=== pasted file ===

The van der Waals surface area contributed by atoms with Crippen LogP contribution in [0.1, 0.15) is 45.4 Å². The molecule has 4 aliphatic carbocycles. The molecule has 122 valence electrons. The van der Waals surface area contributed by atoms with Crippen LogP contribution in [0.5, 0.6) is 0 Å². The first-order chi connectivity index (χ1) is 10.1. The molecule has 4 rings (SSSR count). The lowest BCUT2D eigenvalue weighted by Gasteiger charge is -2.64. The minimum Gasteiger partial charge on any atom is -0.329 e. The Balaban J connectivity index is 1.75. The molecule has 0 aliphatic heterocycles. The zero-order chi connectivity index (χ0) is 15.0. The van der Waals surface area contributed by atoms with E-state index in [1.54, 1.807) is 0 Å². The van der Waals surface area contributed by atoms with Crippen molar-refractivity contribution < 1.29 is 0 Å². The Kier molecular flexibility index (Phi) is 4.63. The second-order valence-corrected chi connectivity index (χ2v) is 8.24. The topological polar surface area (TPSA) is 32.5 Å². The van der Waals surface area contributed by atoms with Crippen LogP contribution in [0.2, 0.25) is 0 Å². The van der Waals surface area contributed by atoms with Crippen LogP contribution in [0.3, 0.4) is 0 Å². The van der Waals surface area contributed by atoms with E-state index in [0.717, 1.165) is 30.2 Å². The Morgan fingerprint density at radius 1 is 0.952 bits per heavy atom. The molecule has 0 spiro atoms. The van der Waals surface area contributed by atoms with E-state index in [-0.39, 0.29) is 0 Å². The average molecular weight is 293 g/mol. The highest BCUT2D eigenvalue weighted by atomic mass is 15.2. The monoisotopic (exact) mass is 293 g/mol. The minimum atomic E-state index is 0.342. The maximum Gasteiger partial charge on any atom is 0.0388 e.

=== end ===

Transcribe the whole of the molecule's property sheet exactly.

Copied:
The van der Waals surface area contributed by atoms with Crippen LogP contribution in [0.1, 0.15) is 45.4 Å². The molecule has 4 aliphatic carbocycles. The molecule has 122 valence electrons. The van der Waals surface area contributed by atoms with Crippen LogP contribution in [0.5, 0.6) is 0 Å². The first-order chi connectivity index (χ1) is 10.1. The molecule has 4 rings (SSSR count). The lowest BCUT2D eigenvalue weighted by Gasteiger charge is -2.64. The minimum Gasteiger partial charge on any atom is -0.329 e. The Balaban J connectivity index is 1.75. The molecule has 0 aliphatic heterocycles. The zero-order chi connectivity index (χ0) is 15.0. The van der Waals surface area contributed by atoms with E-state index in [1.54, 1.807) is 0 Å². The van der Waals surface area contributed by atoms with Crippen molar-refractivity contribution < 1.29 is 0 Å². The Kier molecular flexibility index (Phi) is 4.63. The second-order valence-corrected chi connectivity index (χ2v) is 8.24. The topological polar surface area (TPSA) is 32.5 Å². The van der Waals surface area contributed by atoms with Crippen LogP contribution in [0.2, 0.25) is 0 Å². The van der Waals surface area contributed by atoms with Crippen LogP contribution in [0.3, 0.4) is 0 Å². The van der Waals surface area contributed by atoms with E-state index in [0.717, 1.165) is 30.2 Å². The Morgan fingerprint density at radius 1 is 0.952 bits per heavy atom. The molecule has 0 spiro atoms. The van der Waals surface area contributed by atoms with E-state index in [-0.39, 0.29) is 0 Å². The average molecular weight is 293 g/mol. The highest BCUT2D eigenvalue weighted by atomic mass is 15.2. The monoisotopic (exact) mass is 293 g/mol. The minimum atomic E-state index is 0.342. The maximum Gasteiger partial charge on any atom is 0.0388 e.